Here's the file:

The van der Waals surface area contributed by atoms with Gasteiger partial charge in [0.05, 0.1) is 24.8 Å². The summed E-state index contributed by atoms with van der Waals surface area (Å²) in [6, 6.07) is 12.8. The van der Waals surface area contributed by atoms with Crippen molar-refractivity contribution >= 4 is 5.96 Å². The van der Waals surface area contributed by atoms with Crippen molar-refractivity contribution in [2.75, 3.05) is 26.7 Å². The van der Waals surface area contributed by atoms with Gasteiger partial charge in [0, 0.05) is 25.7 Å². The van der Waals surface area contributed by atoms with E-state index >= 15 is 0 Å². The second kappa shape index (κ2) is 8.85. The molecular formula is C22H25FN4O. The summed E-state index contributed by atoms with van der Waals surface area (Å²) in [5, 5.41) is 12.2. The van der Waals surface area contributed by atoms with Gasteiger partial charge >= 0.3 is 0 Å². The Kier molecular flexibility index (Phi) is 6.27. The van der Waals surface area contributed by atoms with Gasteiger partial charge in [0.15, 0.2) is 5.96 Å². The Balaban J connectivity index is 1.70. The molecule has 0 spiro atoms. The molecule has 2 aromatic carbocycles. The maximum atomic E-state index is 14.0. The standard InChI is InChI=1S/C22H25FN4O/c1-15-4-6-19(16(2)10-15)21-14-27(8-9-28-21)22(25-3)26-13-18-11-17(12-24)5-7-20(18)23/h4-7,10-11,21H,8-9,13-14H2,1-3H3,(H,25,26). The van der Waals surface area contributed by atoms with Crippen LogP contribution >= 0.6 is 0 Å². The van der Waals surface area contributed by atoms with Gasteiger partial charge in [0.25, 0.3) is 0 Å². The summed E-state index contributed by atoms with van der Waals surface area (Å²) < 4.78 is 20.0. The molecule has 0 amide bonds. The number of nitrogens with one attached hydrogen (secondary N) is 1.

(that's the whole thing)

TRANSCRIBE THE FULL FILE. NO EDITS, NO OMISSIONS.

The van der Waals surface area contributed by atoms with Gasteiger partial charge in [0.05, 0.1) is 24.8 Å². The summed E-state index contributed by atoms with van der Waals surface area (Å²) in [6, 6.07) is 12.8. The van der Waals surface area contributed by atoms with Crippen molar-refractivity contribution >= 4 is 5.96 Å². The van der Waals surface area contributed by atoms with Crippen molar-refractivity contribution in [2.75, 3.05) is 26.7 Å². The van der Waals surface area contributed by atoms with Gasteiger partial charge in [0, 0.05) is 25.7 Å². The van der Waals surface area contributed by atoms with E-state index >= 15 is 0 Å². The second kappa shape index (κ2) is 8.85. The molecular formula is C22H25FN4O. The summed E-state index contributed by atoms with van der Waals surface area (Å²) in [5, 5.41) is 12.2. The van der Waals surface area contributed by atoms with Gasteiger partial charge >= 0.3 is 0 Å². The Kier molecular flexibility index (Phi) is 6.27. The van der Waals surface area contributed by atoms with Gasteiger partial charge in [0.15, 0.2) is 5.96 Å². The Balaban J connectivity index is 1.70. The molecule has 0 spiro atoms. The molecule has 2 aromatic carbocycles. The maximum atomic E-state index is 14.0. The standard InChI is InChI=1S/C22H25FN4O/c1-15-4-6-19(16(2)10-15)21-14-27(8-9-28-21)22(25-3)26-13-18-11-17(12-24)5-7-20(18)23/h4-7,10-11,21H,8-9,13-14H2,1-3H3,(H,25,26). The van der Waals surface area contributed by atoms with Crippen LogP contribution >= 0.6 is 0 Å². The van der Waals surface area contributed by atoms with Gasteiger partial charge in [0.25, 0.3) is 0 Å². The summed E-state index contributed by atoms with van der Waals surface area (Å²) < 4.78 is 20.0. The molecule has 0 amide bonds. The number of nitrogens with one attached hydrogen (secondary N) is 1.